The Magdala synagogue finds, which have yet to be described even in a preliminary report, are quite unusual for a first-century synagogue. They not only evidence a white mosaic floor, but the excavators found a carved stone block showing a menorah. The archaeologist's claim for a first century dating set this menorah earlier than any other menorah image in a public Jewish building by almost two centuries. (See Levine, Ancient Synagogue, below, p. 182, as well as Levine "The history and Significance of the menorah in Antiquity," in From Dura to Sepphoris: Studies in Jewish Art and Society in Late Antiquity, Lee I. Levine and Zeev Weiss, eds., JRA Supplementary Series 40 [Portsmouth, RI: Journal of Roman Archaeology, 2000], pp. 131-153.) Moreover, the style is quite similar to the fourth-century carved stone blocks found at Capernaum. I will reserve judgment about this synagogue's date until more complete publication.
 Josephus, Against Apion, II:174, 174. Translation by H. St. J. Thackeray, Josephus: The Life, Against Apion (Cambridge, MA: Harvard University Press, 1926 (1976)).
 Lee I. Levine, The Ancient Synagogue: The First Thousand Years (New Haven, CT: Yale University Press, 2000), pp. 168-9.
 Jodi Magness has questioned the dating of several synagogues assigned to the third century. See her analysis of the synagogues of Gush Halav and Capernaum (as well as responses to her analysis) in Judaism in Late Antiquity: Part Three: Where We Stand: Issues and Debates in Ancient Judaism, volume 4, The Special Problem of the Synagogue (Leiden: Brill, 2001). See also Magness's, "Synagogue Typology and Earthquake Chronology at Khirbet Shema', Israel" in Journal of Field Archaeology 24:2 (1997): 211-220, as well as her discussion of Nabratein mentioned below.
 Moshe Dothan, Hammath Tiberias: Early Synagogues and the Hellenistic and Roman Remains (Jerusalem: Israel Exploration Society, 1983).
 See the references to Meyers in footnote 12.
 See the discussion in Lihi Habas, "The bema and chancel screen in synagogues and their origin," in From Dura to Sepphoris, pp. 111-130.
 This is often accompanied by a zodiac image. Both of these images, as well as others appearing on synagogue mosaic floors of the fourth to sixth century, have been widely discussed in the scholarly literature. For a recent collection of essays on them that includes bibliography, see From Dura to Sepphoris.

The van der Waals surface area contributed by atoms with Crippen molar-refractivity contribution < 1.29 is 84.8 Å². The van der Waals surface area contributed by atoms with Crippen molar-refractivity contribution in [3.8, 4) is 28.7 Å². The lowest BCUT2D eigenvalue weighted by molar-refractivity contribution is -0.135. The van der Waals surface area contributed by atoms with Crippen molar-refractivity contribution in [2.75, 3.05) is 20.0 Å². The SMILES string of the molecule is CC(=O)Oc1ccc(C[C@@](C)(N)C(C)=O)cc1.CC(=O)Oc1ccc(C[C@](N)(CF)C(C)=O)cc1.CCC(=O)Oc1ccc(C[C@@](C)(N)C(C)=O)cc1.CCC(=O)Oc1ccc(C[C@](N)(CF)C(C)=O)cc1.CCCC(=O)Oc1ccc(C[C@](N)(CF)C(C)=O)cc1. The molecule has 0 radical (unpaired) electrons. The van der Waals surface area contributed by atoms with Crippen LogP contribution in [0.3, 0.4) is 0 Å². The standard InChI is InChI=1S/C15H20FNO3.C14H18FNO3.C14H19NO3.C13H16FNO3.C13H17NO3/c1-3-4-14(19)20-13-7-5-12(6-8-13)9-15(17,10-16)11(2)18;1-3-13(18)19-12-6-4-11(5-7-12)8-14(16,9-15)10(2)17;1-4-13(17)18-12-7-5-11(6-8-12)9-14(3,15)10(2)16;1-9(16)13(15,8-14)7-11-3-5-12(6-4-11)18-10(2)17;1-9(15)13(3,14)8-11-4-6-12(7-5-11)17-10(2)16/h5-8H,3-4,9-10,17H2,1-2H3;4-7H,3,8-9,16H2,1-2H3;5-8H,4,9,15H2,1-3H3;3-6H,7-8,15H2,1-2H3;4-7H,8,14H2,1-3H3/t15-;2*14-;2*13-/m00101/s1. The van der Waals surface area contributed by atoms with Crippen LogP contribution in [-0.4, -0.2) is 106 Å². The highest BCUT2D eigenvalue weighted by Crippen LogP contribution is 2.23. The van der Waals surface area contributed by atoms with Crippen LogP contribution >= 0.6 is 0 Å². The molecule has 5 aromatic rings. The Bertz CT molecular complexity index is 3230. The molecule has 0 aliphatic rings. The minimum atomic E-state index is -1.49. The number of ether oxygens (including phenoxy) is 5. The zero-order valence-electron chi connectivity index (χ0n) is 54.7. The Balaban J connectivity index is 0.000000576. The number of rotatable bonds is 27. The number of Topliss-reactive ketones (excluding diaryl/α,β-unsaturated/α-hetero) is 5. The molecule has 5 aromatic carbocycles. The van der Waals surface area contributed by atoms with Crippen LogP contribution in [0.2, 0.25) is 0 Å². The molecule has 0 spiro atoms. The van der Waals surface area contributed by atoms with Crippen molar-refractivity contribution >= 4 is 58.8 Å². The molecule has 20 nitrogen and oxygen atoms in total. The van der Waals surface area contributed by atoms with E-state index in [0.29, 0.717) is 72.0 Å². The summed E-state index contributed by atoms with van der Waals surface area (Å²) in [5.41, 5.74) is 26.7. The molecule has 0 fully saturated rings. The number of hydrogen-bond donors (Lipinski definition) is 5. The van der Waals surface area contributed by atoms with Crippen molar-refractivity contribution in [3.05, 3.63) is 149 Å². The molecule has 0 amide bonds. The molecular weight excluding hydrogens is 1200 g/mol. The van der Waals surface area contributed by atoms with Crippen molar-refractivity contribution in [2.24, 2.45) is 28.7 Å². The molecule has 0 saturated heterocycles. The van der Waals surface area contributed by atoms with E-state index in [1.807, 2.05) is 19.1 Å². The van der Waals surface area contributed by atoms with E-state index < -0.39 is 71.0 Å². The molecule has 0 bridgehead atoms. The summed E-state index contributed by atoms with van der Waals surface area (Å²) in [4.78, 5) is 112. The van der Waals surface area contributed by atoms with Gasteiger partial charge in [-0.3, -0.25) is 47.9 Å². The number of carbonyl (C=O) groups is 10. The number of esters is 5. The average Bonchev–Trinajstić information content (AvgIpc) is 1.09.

Much of this imagery appears directly on the Torah Niche at the third-century Dura Europos synagogue, which was destroyed in 256. See Carl H. Kraeling, The Synagogue (New Haven, CT: Yale University Press, 1956), as well as Erwin R. Goodenough, Jewish Symbols in the Greco-Roman World (New York: Bollingen Foundation & Pantheon Books, 1964), volumes 9-11.
 Versions of this image can be found in contexts outside the synagogue, as evidenced by its appearance on a gold glass vessel from the Roman catacombs dating to the third to fifth century. In this depiction, the doors are partly open to reveal the scrolls within. See Lee I. Levine, "The history and significance of the menorah in antiquity," pp. 131-153 in From Dura to Sepphoris, esp. p. 146, Fig. 82.
 See Eric M. Meyers, James F. Strange and Carol L. Meyers, "The Ark of Nabratein: A First Glance," Biblical Archaeologist 44:4 (1981): 237-243; as well as Eric M. Meyers and Carol L. Meyers, Excavations at Ancient Nabratein: Synagogue and Environs. Meiron Excavation Project VI (Winona Lake, IN: Eisenbrauns, 2009), pp. 33-101, especially John G. Younger's discussion of "Architectural Elements and Sculptures," pp. 78-92.
 Capernaum's "Torah Shrine on wheels" exhibits some of these features. It looks like a temple, but it cannot be since it is on wheels.
 See Levine, Ancient Synagogue, pp. 168-172.
 See Boaz Zissu, "Horvat 'Ethri: a Jewish village from the Second Temple period and the Bar Kokhba revolt in the Judean foothills," Journal of Jewish Studies 60:1 (2009):90-136.
 See Meyers and Meyers, Ancient Nabratein, as well as Meyers, Strange and Meyers, "Ark of Nabratein." Jodi Magness questioned this early dating in her review of the dig report: "The Ancient Synagogue at Nabratein," BASOR 358 (2010): 61-68. Meyers and Meyers responded in "Response to Jodi Magness's Review of the Final Publication of Nabratein," in BASOR 359 (2010): 67-76 as well as in Eric M. Meyers, "The Problem of the Scarcity of Synagogues from 70 to ca. 250 C.E.: The Case of Synagogue 1 at Nabratein (2nd-3rd Century C.E.)," pp. 435-448 in Z. Weiss et al. eds, "Follow the Wise": Studies in Jewish History and Culture in Honor of Lee I. Levine (Winona Lake, WI: Eisenbrauns, 2010).